"Who is this?" the children asked when we saw this statue. This is the statue of Kato Kiyomasa, who was a well-respected Japanese lord.

A moral support to Kumamoto Castle and the residents in Kumamoto!

Sakuranobaba Johsaien consists of Wakuwaku-za (湧々座) which is a facility that displays Japanese history and culture, as well as Sakura-no-kouji (桜の小路) which has some eateries and souvenir shops.

We bought a horse meat croquette. Yes, horse meat! It may sound a bit horrible, but it tastes quite nice without gamey taste. I feel that it tastes similar to beef! The shop that sells horse meat croquette offers free flow of green tea, I thought we were quite thick-skinned to drink many cups of beverage when we bought only one croquette!

After that, we bought a sea urchin croquette. It was 390 yen, and was considered pricey for the small amount of sea urchin.

After walking two rounds, our children couldn't find anything they liked to eat. Initially I wanted to visit Wakuwaku-za, but had to give it a miss as the children were very hungry. We then took the city tram to Torichosuji (通町筋) Station, and settled the children's lunch at Shimotori (下通), which is a sheltered shopping street.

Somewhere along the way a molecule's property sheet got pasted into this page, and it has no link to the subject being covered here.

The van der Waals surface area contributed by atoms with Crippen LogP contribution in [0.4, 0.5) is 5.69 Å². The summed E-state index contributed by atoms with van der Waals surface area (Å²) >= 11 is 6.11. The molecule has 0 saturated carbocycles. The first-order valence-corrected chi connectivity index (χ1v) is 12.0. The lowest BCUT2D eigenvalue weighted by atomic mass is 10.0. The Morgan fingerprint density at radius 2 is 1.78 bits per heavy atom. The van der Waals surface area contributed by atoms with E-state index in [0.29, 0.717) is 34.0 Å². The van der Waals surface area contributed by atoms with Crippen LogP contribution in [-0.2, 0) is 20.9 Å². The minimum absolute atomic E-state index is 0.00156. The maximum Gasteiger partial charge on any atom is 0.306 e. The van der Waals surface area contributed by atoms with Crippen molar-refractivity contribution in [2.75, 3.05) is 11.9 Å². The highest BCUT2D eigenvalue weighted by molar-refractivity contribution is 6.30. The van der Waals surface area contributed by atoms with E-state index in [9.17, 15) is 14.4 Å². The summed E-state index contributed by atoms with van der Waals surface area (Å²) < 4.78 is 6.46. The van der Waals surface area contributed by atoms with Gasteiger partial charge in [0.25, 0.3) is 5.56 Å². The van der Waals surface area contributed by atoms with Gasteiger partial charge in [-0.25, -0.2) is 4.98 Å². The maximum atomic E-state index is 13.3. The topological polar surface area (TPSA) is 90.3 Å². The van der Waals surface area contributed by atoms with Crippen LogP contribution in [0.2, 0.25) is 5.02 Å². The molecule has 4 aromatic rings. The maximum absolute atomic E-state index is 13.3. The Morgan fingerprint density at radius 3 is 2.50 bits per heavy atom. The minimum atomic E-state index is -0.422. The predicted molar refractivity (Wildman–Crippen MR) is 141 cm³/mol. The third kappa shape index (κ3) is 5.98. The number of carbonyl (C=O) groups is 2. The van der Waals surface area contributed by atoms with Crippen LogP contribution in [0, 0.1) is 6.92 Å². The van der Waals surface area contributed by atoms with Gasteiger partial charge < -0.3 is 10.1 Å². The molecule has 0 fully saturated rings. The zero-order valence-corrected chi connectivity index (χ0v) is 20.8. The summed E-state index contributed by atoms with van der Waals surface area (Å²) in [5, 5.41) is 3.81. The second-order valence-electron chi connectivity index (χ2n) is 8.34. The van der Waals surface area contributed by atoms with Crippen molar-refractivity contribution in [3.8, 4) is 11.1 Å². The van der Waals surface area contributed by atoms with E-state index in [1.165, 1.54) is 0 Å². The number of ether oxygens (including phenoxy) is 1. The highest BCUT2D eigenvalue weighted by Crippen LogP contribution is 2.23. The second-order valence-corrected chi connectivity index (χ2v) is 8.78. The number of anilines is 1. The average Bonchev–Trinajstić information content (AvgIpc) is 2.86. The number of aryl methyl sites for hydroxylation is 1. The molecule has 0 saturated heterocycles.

If you are a fan of Kumamon, then you can consider visiting Kumamon Square. Basically, this is a shop selling Kumamon merchandises with a small cafe, and Kumamon's "office" for photo taking. There is also stage performance by Kumamon on selected days. We visited on Wednesday afternoon, the performance was supposed to start at 3 p.m., but when we reached there at 2.30 p.m., a huge crowd was already queuing up!

To be honest, if you are not a big fan of Kumamon, please don't bother to visit this place. The queue system was a total disappointment - we were made to queue perpendicular to the stage, so even if you reach there early, you may end up watching the performance at the back and are blocked by others who come later than you! We heard from another tourist that there would be photography session with Kumamon, but it was another disappointment - while we were allowed to meet Kumamon face-to-face, the staff did not allow us to take photograph with Kumamon, and did not even allow us to take a photo of Kumamon!

Anyway, since we were there, we took some photos after the crowd had left.

I "swallowed" Kumamon to reduce my anger.

Useful Information

Kumamoto City Tram

Suizenji Park (水前寺公園)
How to get there: Take city tram line A and alight at Suizenji Park Station, walk a few minutes towards the park.
Admission fee: 400 yen for adult, 200 yen for child (6 - 15 years old)

Wa-collection (Yukata rental)

Sakuranobaba Johsaien (城彩苑)
How to get there: Take city tram line A or B and alight at Kumamoto Castle / City Hall Station

Kumamon Square
How to get there: Take city tram line A or B and alight at Suidocho Station

Our Japan (June 2017) Travelogue